What Wall Street thinks of 3D printing

Dec. 18, 2012
It is sometimes interesting to hear what the investment community thinks of advanced manufacturing technologies. Last Friday, viewers of CNBC's Mad Money show found out what investment guru Jim Cramer thinks of two 3D printing powerhouses, Stratasys and ...

It is sometimes interesting to hear what the investment community thinks of advanced manufacturing technologies. Last Friday, viewers of CNBC's Mad Money show found out what investment guru Jim Cramer thinks of two 3D printing powerhouses, Stratasys and 3D Systems. Cramer's schtick was to compare the two companies head-to-head as a way of deciding which would be a better investment.

We can spare you the suspense: Cramer came down on the side of Stratasys mainly because of its recent acquisition of Objet which, he thinks, broadens its base of customers and gives it access to the high end of the 3D printing market.

Seems like an interesting viewpoint to me. I would have put Stratasys in the high end of the 3D printing even without pairing up with Objet. But here is Cramer's reasoning:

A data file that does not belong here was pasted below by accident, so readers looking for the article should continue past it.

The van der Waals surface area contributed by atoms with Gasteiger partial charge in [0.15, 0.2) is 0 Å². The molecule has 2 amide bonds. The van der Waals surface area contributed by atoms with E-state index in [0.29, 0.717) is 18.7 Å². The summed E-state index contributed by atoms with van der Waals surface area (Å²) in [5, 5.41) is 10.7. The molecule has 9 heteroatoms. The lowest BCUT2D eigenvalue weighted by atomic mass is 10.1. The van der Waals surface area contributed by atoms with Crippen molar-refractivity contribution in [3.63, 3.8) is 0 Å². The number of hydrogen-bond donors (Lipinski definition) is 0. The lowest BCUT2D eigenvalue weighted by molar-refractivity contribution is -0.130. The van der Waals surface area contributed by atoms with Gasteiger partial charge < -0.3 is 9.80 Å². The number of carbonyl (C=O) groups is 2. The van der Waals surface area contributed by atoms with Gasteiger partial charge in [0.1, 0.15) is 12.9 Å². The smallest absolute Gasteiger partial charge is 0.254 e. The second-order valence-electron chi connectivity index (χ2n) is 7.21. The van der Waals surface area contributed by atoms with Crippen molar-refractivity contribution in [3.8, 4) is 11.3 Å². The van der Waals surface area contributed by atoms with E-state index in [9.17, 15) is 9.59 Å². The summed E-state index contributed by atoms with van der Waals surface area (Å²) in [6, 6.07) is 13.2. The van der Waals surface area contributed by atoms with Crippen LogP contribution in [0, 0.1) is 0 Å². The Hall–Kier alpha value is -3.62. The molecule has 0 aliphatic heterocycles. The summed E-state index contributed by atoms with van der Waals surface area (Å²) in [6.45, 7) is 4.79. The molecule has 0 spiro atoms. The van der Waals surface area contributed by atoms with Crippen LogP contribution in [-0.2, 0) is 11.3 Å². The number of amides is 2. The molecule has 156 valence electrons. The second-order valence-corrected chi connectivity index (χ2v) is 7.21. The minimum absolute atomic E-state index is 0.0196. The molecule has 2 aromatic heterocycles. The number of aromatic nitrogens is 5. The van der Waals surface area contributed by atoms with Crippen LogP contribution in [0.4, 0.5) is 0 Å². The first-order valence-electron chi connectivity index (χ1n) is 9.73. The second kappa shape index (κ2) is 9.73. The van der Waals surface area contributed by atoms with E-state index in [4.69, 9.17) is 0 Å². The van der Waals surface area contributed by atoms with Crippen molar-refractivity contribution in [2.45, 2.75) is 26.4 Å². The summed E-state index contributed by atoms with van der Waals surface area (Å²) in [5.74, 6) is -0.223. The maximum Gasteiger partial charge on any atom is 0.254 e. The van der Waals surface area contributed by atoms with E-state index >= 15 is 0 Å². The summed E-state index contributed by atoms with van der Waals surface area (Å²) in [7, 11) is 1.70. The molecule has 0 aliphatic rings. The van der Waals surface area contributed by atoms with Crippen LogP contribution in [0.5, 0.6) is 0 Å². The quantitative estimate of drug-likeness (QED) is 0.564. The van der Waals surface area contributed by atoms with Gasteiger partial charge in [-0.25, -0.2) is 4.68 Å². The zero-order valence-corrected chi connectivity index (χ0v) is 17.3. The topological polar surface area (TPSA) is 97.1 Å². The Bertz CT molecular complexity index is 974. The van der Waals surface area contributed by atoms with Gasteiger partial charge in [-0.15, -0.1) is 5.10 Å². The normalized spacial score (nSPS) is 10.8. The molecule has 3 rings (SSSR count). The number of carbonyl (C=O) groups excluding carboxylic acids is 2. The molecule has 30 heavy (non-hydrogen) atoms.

"For example, there's a ton of interest in the new Objet 1000, a 3-D printer that's priced at $600,000, and not only that, it costs forty grand just to load the machine with materials. Now that Stratasys owns this baby, it should give a big boost to the company's growth rate, as well as its margins."

I guess time will tell on that growth rate. I am not exactly sure what the market is for $600,000 3D printers. But one thing you begin to understand as you listen to Cramer's piece is that Wall Street seems to be oblivious to the mushrooming growth on the low end of the 3D printing market. This is apparently so because there are no publicly held companies that make 3D printers in that category.

If you'd like to watch Cramer expound on Stratasys and 3D Systems, you can do so here: http://www.cnbc.com/id/100316758

About the Author

Lee Teschler | Editor

Leland was Editor-in-Chief of Machine Design. He has 34 years of Service and holds a B.S. Engineering from the University of Michigan, a B.S. Electrical Engineering from the University of Michigan;, and a MBA from Cleveland State University. Prior to joining Penton, Lee worked as a Communications design engineer for the U.S. Government.

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